Media event date: 
12 May 2020
Date published: 
13 May 2020
Media type: 
General public


Well phone towers are to be upgraded and satellite trucks rolled out across the country after many were damaged or wiped out in recent fires. It's part of the Federal Government's telecommunications Bushfire Resilience Package to prepare the country in times of a natural disaster. And of course, International Nurses’ Day has been marked today as many pay tribute to the frontline workers.

Joining me now, Minister for Regional Health, Regional Communications and Local Government, Mark Coulton.

Mark, thank you for joining us tonight. Really appreciate your time. Take us through that particular bushfire recovery measure, because that sounds like a really, really innovative and terrific way to get some of these communities back on their feet.


Yeah. Thanks Peter, good evening. Yes, the announcement today was sort of in four parts. So, one was making the towers more resilient, because we saw during the recent summer was the achilles’ heel if you like of the response to the bushfires was communications. And quite often a mobile tower was taken out of action because the electricity connection to it was burnt out, it took some time to get it back on line.

So, part of the funding today is to put longer battery life into those towers, in some cases diesel generators so that they are more independent and free standing should their connection to the electricity network be cut. Also that the mobile internet and phones, so the satellite truck that can just park, connect into the NBN satellite and the area around that then becomes a hotspot so that people can come in and send emails, make phone calls via Wi-Fi, you know, let their loved ones know they're all right, maybe make initial contact with insurance companies and the like.

They work very, very well. Also mobile phone, they're called COW’s and MEOW’s, so Cells on Wheels, and Mobile Exchanges on Wheels, where they can come in and provide that mobile service.

Another part of that is funding for 2,000 satellite connections to the NBN satellite, to emergency command centres, to evacuation centres, and so when the terrestrial network goes out, then we've still got that connection to the satellite that will not only keep the people in the area connected, but also the officials that are managing that.

Then the final bit is money to go into information and education to give to people about communication during a time of crisis like that.


Now, Minister, I know you're really passionate about the mental health implications of COVID-19. We're seeing some of those implications already playing out, particularly with small business and small business closures.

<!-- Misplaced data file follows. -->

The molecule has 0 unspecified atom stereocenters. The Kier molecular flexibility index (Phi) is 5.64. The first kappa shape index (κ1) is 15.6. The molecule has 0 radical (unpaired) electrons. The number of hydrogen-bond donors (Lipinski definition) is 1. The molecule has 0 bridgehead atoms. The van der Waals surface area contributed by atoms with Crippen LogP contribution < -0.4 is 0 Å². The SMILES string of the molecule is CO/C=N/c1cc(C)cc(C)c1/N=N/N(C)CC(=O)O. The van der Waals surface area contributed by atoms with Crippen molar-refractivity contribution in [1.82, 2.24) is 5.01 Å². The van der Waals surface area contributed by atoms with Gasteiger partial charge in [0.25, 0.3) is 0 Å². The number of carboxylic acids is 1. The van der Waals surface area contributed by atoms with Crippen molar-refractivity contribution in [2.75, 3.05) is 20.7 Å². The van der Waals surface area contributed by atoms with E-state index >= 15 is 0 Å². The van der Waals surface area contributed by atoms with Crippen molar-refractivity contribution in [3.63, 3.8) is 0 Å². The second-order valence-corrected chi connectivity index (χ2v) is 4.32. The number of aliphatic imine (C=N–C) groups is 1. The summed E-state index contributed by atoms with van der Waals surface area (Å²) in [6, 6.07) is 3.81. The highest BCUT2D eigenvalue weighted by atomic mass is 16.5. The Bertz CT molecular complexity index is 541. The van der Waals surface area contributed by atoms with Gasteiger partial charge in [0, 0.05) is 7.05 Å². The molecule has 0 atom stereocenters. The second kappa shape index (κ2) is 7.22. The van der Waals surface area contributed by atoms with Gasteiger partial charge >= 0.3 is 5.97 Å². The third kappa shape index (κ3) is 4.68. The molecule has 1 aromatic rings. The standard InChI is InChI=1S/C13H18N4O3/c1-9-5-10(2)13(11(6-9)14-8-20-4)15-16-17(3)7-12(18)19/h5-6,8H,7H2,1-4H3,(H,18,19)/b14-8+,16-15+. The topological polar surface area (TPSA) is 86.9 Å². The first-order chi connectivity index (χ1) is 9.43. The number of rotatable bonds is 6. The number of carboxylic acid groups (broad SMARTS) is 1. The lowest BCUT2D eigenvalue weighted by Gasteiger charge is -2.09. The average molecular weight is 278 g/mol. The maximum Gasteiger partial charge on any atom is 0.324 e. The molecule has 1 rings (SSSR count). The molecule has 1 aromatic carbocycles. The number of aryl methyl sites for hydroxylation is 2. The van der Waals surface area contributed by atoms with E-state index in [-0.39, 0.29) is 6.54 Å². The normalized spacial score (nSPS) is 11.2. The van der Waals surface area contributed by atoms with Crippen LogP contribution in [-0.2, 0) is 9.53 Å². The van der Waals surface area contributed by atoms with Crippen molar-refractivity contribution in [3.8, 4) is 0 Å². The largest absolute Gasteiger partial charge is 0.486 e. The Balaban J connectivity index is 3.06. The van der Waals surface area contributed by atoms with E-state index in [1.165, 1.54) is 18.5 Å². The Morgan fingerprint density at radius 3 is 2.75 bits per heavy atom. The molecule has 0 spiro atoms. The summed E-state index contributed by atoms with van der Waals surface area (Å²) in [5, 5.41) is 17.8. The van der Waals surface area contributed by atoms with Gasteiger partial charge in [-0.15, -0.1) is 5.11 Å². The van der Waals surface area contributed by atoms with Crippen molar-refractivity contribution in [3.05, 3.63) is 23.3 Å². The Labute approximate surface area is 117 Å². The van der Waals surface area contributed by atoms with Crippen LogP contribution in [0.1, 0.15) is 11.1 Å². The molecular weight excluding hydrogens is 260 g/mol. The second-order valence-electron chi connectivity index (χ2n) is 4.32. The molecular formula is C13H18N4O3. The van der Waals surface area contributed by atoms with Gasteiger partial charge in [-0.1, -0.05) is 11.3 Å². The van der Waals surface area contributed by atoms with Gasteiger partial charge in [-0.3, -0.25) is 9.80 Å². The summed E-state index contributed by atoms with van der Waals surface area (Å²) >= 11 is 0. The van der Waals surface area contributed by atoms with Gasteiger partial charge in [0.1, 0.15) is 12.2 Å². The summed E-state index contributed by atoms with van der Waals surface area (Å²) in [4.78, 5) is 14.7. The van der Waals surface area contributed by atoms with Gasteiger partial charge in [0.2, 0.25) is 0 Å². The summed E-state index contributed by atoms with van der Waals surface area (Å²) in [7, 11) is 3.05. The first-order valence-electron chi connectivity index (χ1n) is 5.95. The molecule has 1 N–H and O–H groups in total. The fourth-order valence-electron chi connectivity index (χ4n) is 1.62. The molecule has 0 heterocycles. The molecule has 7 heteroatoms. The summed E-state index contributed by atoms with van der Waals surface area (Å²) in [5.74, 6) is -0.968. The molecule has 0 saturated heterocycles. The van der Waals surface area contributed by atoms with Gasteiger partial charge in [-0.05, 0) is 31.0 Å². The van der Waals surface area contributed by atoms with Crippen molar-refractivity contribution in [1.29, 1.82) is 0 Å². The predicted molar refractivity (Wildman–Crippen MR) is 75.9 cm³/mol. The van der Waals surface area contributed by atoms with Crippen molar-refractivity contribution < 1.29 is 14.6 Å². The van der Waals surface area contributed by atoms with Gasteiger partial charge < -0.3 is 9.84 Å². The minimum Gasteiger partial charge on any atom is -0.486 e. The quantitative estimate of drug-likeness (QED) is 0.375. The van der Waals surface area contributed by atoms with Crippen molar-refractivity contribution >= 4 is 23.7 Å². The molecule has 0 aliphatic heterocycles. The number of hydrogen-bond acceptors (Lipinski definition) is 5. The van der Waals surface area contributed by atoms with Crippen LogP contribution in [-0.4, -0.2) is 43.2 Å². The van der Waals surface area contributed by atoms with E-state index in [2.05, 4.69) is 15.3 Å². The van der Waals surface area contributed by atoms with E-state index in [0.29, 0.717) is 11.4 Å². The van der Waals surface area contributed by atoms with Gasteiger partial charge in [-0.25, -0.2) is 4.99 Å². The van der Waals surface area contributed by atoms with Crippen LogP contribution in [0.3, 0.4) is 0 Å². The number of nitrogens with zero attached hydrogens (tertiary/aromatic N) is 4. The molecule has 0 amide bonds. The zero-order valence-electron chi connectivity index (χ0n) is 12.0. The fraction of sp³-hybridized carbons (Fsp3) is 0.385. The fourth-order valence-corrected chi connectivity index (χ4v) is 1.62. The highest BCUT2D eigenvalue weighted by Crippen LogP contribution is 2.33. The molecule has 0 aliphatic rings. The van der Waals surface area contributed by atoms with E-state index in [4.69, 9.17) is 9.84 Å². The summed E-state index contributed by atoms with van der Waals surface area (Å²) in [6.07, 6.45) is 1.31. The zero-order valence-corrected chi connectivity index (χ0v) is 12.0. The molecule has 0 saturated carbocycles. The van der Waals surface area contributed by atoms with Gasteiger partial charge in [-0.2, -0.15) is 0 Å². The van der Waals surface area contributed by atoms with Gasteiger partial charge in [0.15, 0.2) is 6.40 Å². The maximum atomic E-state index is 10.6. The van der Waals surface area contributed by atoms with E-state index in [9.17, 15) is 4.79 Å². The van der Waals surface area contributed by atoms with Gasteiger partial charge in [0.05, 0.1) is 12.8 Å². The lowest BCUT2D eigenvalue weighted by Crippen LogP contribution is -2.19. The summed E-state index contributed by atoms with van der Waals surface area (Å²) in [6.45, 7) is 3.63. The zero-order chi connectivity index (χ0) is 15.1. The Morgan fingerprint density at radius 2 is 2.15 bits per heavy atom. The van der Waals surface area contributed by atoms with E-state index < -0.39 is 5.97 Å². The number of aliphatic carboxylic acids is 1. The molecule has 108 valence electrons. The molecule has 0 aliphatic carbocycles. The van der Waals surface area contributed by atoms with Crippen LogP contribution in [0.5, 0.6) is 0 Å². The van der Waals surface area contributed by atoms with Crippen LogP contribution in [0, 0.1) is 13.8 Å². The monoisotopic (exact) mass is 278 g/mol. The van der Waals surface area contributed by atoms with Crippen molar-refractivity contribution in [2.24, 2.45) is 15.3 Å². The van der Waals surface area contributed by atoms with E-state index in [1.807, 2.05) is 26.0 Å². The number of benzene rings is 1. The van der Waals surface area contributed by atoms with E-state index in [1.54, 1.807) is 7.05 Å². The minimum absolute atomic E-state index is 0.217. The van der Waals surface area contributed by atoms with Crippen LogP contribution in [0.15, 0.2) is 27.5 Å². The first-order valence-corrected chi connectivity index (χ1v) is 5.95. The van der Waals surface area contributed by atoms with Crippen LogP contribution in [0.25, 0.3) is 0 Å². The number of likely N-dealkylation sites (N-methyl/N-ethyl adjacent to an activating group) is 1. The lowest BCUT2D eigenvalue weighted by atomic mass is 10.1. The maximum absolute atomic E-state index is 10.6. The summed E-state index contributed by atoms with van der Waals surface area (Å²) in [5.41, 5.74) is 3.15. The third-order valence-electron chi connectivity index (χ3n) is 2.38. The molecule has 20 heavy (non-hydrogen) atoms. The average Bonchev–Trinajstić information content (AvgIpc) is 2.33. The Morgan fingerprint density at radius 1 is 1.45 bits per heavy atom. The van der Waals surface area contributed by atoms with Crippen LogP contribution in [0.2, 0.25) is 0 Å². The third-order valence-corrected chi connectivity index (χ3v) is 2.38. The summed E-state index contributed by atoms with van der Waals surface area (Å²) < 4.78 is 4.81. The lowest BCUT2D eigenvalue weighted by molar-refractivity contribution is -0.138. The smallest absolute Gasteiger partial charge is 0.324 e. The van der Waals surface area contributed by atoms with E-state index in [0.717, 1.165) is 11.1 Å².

What do you say to our viewers tonight, those who are probably feeling a little bit down, a bit worried, little bit concerned about the future?


Yeah. Look, the main thing is, make sure you've got someone to talk to.

What I'm hearing is, some of the greater levels of stress are people who live alone, and they're working alone, and a lot of their outlets where they catch up with family and friends have been taken away from them because of the restrictions.

So, if you're feeling really blue, and you think it's a little bit more than just being a bit annoyed about the situation, probably the first instance is talk to your GP, if you've got a GP that you have a long term relationship with, give them a call.

We've got additional telehealth now, so that you can do that from your own home.

But if you don't have a regular GP, there's quite a few facilities - the Black Dog Institute, we've got those other organisations that you can ring, easy to find if you Google them, and talk to someone.

Lifeline, Headspace, all those organisations, they’re really good at chatting with you. And if they think that, hang on a minute, you might have a little bit more than being a bit annoyed, you actually may have depression, then they can steer you in the directions to get some help.

It is important. Don't bottle it up. It is very, very difficult times, particularly if you're under financial stress and then quite often families, as much as they love each other, are not used to being in contact with each other 24/7 for long periods of time, and sometimes our little issues become big ones.

So, there are services there and the message is reach out and get the assistance that is available.


And I'll give you that Lifeline number now, it's 13-11-14 or visit

Before we go, quickly, Mark, International Nurses’ Day today. I mean, they just do such a wonderful job, don't they?


Yeah. They certainly do.

Quite often our nurses in the regions are working in very different conditions and quite often they're the primary providers of care and service.

You know, through the Flying Doctor Service, remote area bush nurses, area- nurses in, you know, little town that I live in that work at the local MPS (multipurpose service) that are really there at the moment through the corona crisis.

But every other time they're helping us into this life, and they're helping us out of this life, and all the difficulties we're having between.

And you know, 200 years since the birth of Florence Nightingale. But that's International Nurses Day and it's a great time to thank our nurses, they really are a salt of the earth workforce that keep us healthy and I'm pleased to pay tribute to them today and everyone else should be too.


Mark Coulton. Thanks for joining us tonight on Sky News Across Australia.


It’s always a pleasure. Thanks Peter.